Democratic Gov. Michelle Lujan Grisham earlier this month signed two separate measures into law amending the state’s marijuana policies. The first measure (House Bill 2) legalizes and regulates marijuana possession, production, and sales for adults. The second measure (Senate Bill 2) facilitates the automatic review and expungement of the records of those convicted of low-level marijuana offenses.

Lawmakers approved both bills during a special legislative session demanded by Gov. Lujan Grisham, who had been a vocal proponent of the reforms.

NORML State Policies Manager Carly Wolf said: “This is a day to celebrate! New Mexico will greatly benefit from this new revenue stream and the creation of thousands of jobs. Most notably though, legalization will spare thousands of otherwise law-abiding residents from arrest and a criminal record, and the state’s new expungement law will help provide relief to many who are suffering from the stigma and other collateral consequences associated with a prior marijuana conviction.”

The adult-use measure (House Bill 2) permits those ages 21 and older to legally purchase up to two ounces of marijuana and/or up to 16 grams of cannabis extract from licensed retailers. It also permits adults to home-cultivate up to six mature plants for their own personal use. Retail sales would begin by April 2022.

The expungement measure (Senate Bill 2) stipulates that those with past convictions for offenses made legal under this act are eligible for automatic expungement of their records. Those currently incarcerated for such offenses are eligible for a dismissal of their sentence. It’s estimated that over 150,000 New Mexico residents are eligible for automatic expungement under this measure, according to the Department of Public Safety.

 

Cannabis Culture news in the Blade is provided in partnership with NORML. Visit norml.org for more information.

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Cannabis Culture

Delaware cannabis activists take on corporate marijuana

Criticism from medical marijuana operators claimed that HB150 offers too many cultivation and retail licenses

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As the country moves forward with sweeping changes in cannabis policy reform, locals in Delaware are tangling with corporate, multi-state medical marijuana permit holders to pass a bill for full legalization.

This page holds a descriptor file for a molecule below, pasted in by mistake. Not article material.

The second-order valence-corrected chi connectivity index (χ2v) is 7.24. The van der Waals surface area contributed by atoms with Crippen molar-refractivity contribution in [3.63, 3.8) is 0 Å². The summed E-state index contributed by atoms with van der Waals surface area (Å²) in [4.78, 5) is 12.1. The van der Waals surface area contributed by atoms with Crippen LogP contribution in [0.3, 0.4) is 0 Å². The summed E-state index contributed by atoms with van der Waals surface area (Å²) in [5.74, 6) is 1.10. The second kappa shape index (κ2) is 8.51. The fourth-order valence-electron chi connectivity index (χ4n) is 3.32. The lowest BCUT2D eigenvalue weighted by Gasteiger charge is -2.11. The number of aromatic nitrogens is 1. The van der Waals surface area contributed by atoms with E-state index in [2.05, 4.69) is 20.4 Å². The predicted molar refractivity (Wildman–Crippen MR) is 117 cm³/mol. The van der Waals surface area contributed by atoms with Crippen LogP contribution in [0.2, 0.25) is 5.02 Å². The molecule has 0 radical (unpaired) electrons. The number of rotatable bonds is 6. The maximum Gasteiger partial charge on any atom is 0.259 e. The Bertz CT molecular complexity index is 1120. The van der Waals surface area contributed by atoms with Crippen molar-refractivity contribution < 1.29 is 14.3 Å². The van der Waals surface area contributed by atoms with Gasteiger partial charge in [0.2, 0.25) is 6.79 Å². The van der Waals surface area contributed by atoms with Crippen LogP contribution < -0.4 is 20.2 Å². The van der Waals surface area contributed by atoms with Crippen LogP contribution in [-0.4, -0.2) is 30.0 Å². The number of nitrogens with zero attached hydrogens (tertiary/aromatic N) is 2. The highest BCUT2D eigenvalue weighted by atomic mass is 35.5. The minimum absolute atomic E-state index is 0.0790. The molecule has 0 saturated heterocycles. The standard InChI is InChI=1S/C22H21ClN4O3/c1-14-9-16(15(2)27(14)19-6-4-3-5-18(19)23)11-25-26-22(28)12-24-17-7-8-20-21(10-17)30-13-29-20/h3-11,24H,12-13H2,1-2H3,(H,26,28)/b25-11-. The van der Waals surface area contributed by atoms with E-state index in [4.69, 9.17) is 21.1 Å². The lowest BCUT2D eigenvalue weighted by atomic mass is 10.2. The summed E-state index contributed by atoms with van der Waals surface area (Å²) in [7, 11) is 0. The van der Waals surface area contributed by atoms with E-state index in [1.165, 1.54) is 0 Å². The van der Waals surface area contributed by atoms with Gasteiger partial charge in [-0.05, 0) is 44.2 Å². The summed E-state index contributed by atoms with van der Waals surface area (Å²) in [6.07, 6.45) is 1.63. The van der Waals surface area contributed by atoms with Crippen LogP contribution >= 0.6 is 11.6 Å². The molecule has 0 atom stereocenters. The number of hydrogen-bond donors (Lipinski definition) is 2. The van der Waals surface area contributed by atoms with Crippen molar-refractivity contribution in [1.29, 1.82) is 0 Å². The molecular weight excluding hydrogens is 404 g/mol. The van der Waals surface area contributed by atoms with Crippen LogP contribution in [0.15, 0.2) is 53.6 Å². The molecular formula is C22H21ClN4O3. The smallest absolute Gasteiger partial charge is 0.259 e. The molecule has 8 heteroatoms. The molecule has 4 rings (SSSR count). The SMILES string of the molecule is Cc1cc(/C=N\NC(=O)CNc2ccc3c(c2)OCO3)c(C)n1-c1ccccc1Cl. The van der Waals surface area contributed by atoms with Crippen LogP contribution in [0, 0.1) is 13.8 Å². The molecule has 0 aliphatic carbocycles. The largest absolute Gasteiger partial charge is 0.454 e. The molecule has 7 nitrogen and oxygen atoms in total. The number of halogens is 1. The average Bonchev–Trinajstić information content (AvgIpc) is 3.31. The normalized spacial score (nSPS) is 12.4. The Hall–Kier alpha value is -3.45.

Adult-use activists and registered medical patients were stunned to hear opposing testimony from Delaware’s medical marijuana operators. Patients already deal with limited access and costly products. Now, many see the established industry voicing opposition as simply obstructing the progress of adult-use legislation. In response, some patients are now staging a boycott of the regulated dispensaries.

During the first committee hearing for HB150, Delaware’s adult-use bill, four of the state’s six currently licensed, multi-million dollar medical cannabis facilities offered negative testimony.

Zoë Patchell, executive director of Delaware CAN responded: “This market belongs to the long-time consumers, patients, and activists. We create the demand, we’ve been the ones driving the reform efforts, and we pay the prices at dispensaries. Cannabis is more than a market – cannabis is a community. These companies cannot reasonably fathom that we are going to purchase cannabis from any entity that has proven to put profits over patients. And now they seem willing to put consumers’ lives and freedom at risk just to hold out for an unfair advantage in the industry.”

These included publicly traded Columbia Care, “Fresh Delaware” aka CCRI, CannTech Research Inc., and the owner of EZY Venture aka “The Farm.”

They all went on record condemning HB150, and pushing a false narrative about oversupply. The core demand from the permit cartel was some protection for their private business interests with guaranteed adult-use licenses.
Criticism from the medical marijuana operators claimed that HB150 offers too many new cultivation and retail licenses, underlined by deep yet unfounded fears that the new competition would put their companies out of business.

Patchell noted, “We are not going to sit back while multi-state corporate entities, that already monopolize East Coast medical markets, work to undermine our social equity and micro-license provisions.”